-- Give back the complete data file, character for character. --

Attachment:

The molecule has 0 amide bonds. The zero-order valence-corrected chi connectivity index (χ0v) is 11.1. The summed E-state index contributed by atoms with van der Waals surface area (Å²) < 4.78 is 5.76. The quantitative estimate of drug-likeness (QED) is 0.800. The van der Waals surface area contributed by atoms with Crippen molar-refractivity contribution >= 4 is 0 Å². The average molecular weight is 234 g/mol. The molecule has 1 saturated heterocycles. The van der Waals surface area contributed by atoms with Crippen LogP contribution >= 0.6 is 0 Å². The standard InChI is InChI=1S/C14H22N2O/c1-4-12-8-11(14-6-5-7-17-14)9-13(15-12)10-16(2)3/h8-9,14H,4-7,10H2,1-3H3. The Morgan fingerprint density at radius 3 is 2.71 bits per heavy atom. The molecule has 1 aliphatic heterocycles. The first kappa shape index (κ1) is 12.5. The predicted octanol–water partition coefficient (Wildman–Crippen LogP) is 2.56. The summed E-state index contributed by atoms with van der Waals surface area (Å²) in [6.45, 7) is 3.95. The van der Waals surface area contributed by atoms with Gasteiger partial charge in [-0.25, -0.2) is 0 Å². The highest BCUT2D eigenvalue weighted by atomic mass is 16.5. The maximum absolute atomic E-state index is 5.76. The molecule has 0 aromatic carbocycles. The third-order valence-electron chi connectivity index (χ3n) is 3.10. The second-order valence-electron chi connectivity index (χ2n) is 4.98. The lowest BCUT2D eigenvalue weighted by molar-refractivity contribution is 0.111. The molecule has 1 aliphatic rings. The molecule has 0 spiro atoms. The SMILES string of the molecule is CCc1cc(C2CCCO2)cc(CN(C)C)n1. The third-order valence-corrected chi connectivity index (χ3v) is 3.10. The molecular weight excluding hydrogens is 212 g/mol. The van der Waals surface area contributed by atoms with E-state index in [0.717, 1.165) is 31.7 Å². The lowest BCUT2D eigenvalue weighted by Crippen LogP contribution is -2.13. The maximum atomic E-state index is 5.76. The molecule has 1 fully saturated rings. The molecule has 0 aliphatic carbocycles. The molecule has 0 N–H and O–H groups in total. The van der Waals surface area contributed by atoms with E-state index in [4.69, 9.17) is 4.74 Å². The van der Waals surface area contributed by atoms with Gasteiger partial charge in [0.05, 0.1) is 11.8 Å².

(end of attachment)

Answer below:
The molecule has 0 amide bonds. The zero-order valence-corrected chi connectivity index (χ0v) is 11.1. The summed E-state index contributed by atoms with van der Waals surface area (Å²) < 4.78 is 5.76. The quantitative estimate of drug-likeness (QED) is 0.800. The van der Waals surface area contributed by atoms with Crippen molar-refractivity contribution >= 4 is 0 Å². The average molecular weight is 234 g/mol. The molecule has 1 saturated heterocycles. The van der Waals surface area contributed by atoms with Crippen LogP contribution >= 0.6 is 0 Å². The standard InChI is InChI=1S/C14H22N2O/c1-4-12-8-11(14-6-5-7-17-14)9-13(15-12)10-16(2)3/h8-9,14H,4-7,10H2,1-3H3. The Morgan fingerprint density at radius 3 is 2.71 bits per heavy atom. The molecule has 1 aliphatic heterocycles. The first kappa shape index (κ1) is 12.5. The predicted octanol–water partition coefficient (Wildman–Crippen LogP) is 2.56. The summed E-state index contributed by atoms with van der Waals surface area (Å²) in [6.45, 7) is 3.95. The van der Waals surface area contributed by atoms with Gasteiger partial charge in [-0.25, -0.2) is 0 Å². The highest BCUT2D eigenvalue weighted by atomic mass is 16.5. The maximum absolute atomic E-state index is 5.76. The molecule has 0 aromatic carbocycles. The third-order valence-electron chi connectivity index (χ3n) is 3.10. The second-order valence-electron chi connectivity index (χ2n) is 4.98. The lowest BCUT2D eigenvalue weighted by molar-refractivity contribution is 0.111. The molecule has 1 aliphatic rings. The molecule has 0 spiro atoms. The SMILES string of the molecule is CCc1cc(C2CCCO2)cc(CN(C)C)n1. The third-order valence-corrected chi connectivity index (χ3v) is 3.10. The molecular weight excluding hydrogens is 212 g/mol. The van der Waals surface area contributed by atoms with E-state index in [0.717, 1.165) is 31.7 Å². The lowest BCUT2D eigenvalue weighted by Crippen LogP contribution is -2.13. The maximum atomic E-state index is 5.76. The molecule has 1 fully saturated rings. The molecule has 0 aliphatic carbocycles. The molecule has 0 N–H and O–H groups in total. The van der Waals surface area contributed by atoms with E-state index in [4.69, 9.17) is 4.74 Å². The van der Waals surface area contributed by atoms with Gasteiger partial charge in [0.05, 0.1) is 11.8 Å².